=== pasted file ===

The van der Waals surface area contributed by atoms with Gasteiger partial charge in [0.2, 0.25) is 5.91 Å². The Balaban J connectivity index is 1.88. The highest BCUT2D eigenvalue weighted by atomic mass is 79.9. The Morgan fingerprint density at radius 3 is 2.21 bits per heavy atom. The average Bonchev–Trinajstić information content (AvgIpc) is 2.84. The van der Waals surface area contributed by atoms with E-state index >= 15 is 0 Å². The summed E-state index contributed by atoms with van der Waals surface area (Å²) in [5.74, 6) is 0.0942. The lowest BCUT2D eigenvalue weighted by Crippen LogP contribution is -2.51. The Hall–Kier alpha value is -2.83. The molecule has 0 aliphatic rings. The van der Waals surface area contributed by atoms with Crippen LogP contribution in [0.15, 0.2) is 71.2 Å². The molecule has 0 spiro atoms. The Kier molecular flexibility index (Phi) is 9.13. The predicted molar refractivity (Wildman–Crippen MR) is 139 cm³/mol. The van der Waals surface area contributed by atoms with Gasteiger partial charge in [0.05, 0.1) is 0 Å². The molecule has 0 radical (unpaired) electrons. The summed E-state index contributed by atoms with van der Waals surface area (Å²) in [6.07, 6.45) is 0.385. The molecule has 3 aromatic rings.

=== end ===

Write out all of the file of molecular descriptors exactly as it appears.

The van der Waals surface area contributed by atoms with Gasteiger partial charge in [0.2, 0.25) is 5.91 Å². The Balaban J connectivity index is 1.88. The highest BCUT2D eigenvalue weighted by atomic mass is 79.9. The Morgan fingerprint density at radius 3 is 2.21 bits per heavy atom. The average Bonchev–Trinajstić information content (AvgIpc) is 2.84. The van der Waals surface area contributed by atoms with E-state index >= 15 is 0 Å². The summed E-state index contributed by atoms with van der Waals surface area (Å²) in [5.74, 6) is 0.0942. The lowest BCUT2D eigenvalue weighted by Crippen LogP contribution is -2.51. The Hall–Kier alpha value is -2.83. The molecule has 0 aliphatic rings. The van der Waals surface area contributed by atoms with Crippen LogP contribution in [0.15, 0.2) is 71.2 Å². The molecule has 0 spiro atoms. The Kier molecular flexibility index (Phi) is 9.13. The predicted molar refractivity (Wildman–Crippen MR) is 139 cm³/mol. The van der Waals surface area contributed by atoms with Gasteiger partial charge in [0.05, 0.1) is 0 Å². The molecule has 0 radical (unpaired) electrons. The summed E-state index contributed by atoms with van der Waals surface area (Å²) in [6.07, 6.45) is 0.385. The molecule has 3 aromatic rings.